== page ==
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Facebook Killer Manhunt: Police on Lookout in Four States for Cleveland Man Steve Stephens

Authorities are now offering a $50,000 reward for information leading to the arrest of Steve Stephens. 'He could be nearby. He could be far away or anywhere in between,' said FBI agent Stephen Anthony.

Federal and local law enforcement officers in at least five states were on the hunt Monday for an armed and dangerous fugitive accused of filming himself killing an elderly Cleveland man and uploading the video to Facebook.

"Our reach right now is basically all over the country," Cleveland Police Chief Calvin Williams said at a press conference Monday afternoon as the frantic search for Steve Stephens was in its second day.

"We are not going to leave any stone unturned," he added.

Stephens was on the run after posting footage of the apparent random killing of Robert Godwin, 74, in northeast Cleveland near the Lake Erie shore.

"He didn't deserve to die," Angela Small, the mother of two of Godwin's children, told NBC News. "I just hate that man. I hate that he took my kids' father ... I don't think that they really have a full understanding that he's gone."

Godwin's daughter, Debbie, told the Associated Press he was killed while collecting cans.

"Not because he needed the money, it was just something he did," Debbie Godwin said. "That's all he was doing. He wasn't harming anyone."
Image: Robert Godwin, pictured here with his daughter Debbie
Robert Godwin, pictured here with his daughter Debbie.Courtesy Debbie Godwin

Cleveland Mayor Frank Jackson said the FBI and other federal authorities were now offering a $50,000 reward for information leading to the arrest of Stephens.

"We also want to emphasize that we are still engaged in a very aggressive and focused attempt to find Steve Stephens and bring him to justice," Jackson said at the press conference.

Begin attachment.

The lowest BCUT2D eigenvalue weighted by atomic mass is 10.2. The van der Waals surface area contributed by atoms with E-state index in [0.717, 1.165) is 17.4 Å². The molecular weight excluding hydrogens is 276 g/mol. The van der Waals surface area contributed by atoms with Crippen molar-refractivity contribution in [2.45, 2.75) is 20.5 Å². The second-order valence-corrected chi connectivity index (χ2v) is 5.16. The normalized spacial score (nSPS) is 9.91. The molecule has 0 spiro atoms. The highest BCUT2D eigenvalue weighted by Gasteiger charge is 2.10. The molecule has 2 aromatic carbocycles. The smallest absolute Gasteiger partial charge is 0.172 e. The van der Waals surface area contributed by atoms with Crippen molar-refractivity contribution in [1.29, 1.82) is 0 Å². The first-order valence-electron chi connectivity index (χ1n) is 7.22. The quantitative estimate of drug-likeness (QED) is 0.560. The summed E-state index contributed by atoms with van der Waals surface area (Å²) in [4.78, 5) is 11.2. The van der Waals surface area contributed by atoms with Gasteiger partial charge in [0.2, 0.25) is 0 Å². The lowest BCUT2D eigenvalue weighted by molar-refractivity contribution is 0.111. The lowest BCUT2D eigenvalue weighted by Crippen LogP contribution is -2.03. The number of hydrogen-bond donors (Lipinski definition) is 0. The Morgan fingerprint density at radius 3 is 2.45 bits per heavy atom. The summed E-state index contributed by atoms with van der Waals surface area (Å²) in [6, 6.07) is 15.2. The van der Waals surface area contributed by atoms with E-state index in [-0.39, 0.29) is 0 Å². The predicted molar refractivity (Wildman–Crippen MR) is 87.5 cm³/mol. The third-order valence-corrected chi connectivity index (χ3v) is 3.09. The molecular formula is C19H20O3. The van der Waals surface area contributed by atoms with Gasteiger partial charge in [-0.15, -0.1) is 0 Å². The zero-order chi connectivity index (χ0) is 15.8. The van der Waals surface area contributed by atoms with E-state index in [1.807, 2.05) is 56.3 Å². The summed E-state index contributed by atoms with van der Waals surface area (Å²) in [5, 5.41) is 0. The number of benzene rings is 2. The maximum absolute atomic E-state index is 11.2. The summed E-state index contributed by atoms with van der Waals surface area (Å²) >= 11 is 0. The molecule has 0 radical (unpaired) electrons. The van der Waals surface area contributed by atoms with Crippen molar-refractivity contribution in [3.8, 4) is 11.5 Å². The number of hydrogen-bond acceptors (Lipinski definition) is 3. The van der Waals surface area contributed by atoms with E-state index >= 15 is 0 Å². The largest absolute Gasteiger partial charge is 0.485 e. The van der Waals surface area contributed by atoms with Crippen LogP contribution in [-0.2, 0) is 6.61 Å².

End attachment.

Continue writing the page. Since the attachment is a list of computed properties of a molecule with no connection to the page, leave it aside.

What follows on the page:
Williams said the crime was "personal" for him as it struck down a person who was just "minding his own business, going about his day on Easter."

Stephens, a job counselor for teens and young adults, boasted about having committed many other homicides — but police said Monday they could not verify that claim.

Police officers were combing through Cleveland as authorities in four other states — Pennsylvania, New York, Indiana and Michigan — were all warned to be on alert for Stephens, who is wanted on a charge of aggravated murder, officials said.

"He could be nearby. He could be far away or anywhere in between," FBI agent Stephen Anthony said at an earlier news conference.

Related: Suspect Likely Sought ‘Attention’: Criminologists

"We're going to make this individual's world very, very small," U.S. Marshal Pete Elliott said at the Monday morning news conference.

There were reported sightings of someone fitting Stephens' description in Philadelphia's Fairmount Park on Monday afternoon, city police said, but "so far there is no indication suspect is in" the area.

IMAGE: Steve Stephens
Steve Stephens, accused of killing a person live on Facebook, in an undated photo provided Sunday by Cleveland police.Cleveland Division of Police